Two irreconcilable Americas—and only one can rule
the below in response to the thread
, “America sundered,” which was posted this past Monday, but feels like weeks ago. His comment forms such a complete thought that I’m posting it in its own entry:
It used to be (or at least seemed to be) that liberals and conservatives both wanted essentially the same things for America and Americans. Truman, JFK, and LBJ all wanted to keep the U.S. strong and free of foreign domination. They wanted the people to be healthy, happy, and the nation to be strong and prosperous. All the same things that conservative Republicans wanted. Where they disagreed was on methods. We all wanted our children to be well educated and to do well in life. The question was always how best to achieve this. We wanted to be free of crime and its costs. How best to attain that goal?
LBJ said it was by supporting the underprivileged with welfare so they would not need to commit crimes. Many saw this as enlightened self interest. Time has proved that policy to be a disaster. But at the time it was implemented, many otherwise conservative people thought it made sense. Keep the crime off my back and I am better off. Of course crime has skyrocketed instead. And little has been done to repeal these policies. But, they were instituted for a greater common good.
- end of initial entry -
When the McGovern wing of the Democratic Party came to control the national party apparatus, things changed. Over time it became apparent that their goals were not the same as ours. It was no longer a question of method, but of ultimate aims. We still wanted our children well educated, they did not. We still wanted the U.S. to be the most powerful nation on earth, they did not. We still wanted the U.S. to be free and prosperous, they did not. They gave us Jimmy Carter and we got our first taste of what their new goals were. Bill Clinton carried the ball further, and now Obama is heading for the end zone. What they now want is not the preservation of the U.S. as the greatest and freest nation, but rather its integration into an international whole where it will be no greater or wealthier than any other. They want us to live under the same rules as everyone else, even though the U.S. was founded explicitly so we did NOT HAVE to live under the same rules as everybody else.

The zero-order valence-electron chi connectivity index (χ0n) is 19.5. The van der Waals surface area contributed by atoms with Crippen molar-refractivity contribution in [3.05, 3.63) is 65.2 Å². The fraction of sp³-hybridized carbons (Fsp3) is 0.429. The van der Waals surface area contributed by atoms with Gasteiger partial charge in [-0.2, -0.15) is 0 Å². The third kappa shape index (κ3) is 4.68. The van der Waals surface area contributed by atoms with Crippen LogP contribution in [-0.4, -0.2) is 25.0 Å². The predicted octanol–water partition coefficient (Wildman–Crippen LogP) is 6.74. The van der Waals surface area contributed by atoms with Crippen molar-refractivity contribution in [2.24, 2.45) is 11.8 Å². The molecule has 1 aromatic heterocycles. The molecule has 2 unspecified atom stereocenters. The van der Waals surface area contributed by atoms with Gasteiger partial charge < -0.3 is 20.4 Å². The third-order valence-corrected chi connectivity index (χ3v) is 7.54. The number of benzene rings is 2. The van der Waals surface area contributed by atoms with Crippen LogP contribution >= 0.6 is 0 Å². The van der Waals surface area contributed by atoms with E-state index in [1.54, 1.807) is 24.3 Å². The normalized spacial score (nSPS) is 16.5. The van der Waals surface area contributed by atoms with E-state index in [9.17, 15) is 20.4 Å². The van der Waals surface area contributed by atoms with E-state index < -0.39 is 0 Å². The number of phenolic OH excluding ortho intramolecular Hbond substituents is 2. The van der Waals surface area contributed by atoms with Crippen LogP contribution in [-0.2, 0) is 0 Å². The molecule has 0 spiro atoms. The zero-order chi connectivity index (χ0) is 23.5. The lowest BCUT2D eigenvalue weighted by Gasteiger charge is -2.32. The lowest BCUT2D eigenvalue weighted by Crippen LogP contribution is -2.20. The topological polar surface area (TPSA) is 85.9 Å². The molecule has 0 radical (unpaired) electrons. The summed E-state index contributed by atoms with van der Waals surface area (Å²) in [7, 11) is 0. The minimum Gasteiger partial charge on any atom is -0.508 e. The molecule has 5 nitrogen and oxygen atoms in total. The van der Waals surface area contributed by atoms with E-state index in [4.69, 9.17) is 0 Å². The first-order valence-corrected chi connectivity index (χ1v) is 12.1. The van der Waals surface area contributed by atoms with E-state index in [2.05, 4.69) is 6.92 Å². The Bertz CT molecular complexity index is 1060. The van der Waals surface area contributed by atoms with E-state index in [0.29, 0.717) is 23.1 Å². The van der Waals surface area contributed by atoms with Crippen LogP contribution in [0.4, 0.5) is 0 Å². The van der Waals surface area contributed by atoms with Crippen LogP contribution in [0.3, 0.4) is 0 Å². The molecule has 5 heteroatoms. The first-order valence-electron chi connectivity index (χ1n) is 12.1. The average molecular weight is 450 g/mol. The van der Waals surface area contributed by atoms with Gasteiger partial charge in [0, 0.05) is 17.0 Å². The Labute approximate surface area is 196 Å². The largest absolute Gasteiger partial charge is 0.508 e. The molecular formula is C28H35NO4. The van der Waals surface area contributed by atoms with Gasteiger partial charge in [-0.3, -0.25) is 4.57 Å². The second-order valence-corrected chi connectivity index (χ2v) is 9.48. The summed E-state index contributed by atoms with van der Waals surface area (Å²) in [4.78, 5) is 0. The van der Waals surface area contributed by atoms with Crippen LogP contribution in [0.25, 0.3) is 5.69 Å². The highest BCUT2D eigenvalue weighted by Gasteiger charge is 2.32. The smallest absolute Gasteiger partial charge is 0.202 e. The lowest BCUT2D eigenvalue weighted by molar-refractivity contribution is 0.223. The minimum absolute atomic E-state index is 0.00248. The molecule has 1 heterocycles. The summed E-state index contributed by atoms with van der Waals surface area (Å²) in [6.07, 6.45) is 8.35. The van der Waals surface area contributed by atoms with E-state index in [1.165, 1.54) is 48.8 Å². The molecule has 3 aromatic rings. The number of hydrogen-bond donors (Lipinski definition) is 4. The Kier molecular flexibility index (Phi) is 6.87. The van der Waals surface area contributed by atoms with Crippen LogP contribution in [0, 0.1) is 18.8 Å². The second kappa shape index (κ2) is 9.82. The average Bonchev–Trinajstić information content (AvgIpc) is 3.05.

These two views of the future of the American Republic are not reconcilable. Unlike differing views on methods, there are no common grounds here from which compromise may emerge. Only conflict and bitterness can come from these deeply differing views of what America should be, indeed must be. They hate us for our desire to remain strong and free, thereby thwarting their need to have us merged into the whole of humanity. We despise them for their submission to statist tyranny and economic mediocrity. And we despise them for their lack of moral fiber and willingness to take responsibility for their own actions and choices. We hate their lying ways, and their self aggrandizement. There is no compromise out of this, one side or the other must triumph and rule. It can only be us if we recognize the fundamental nature of the differences between us, and that they have declared war on us. We can do no less in return if we hope to prevail.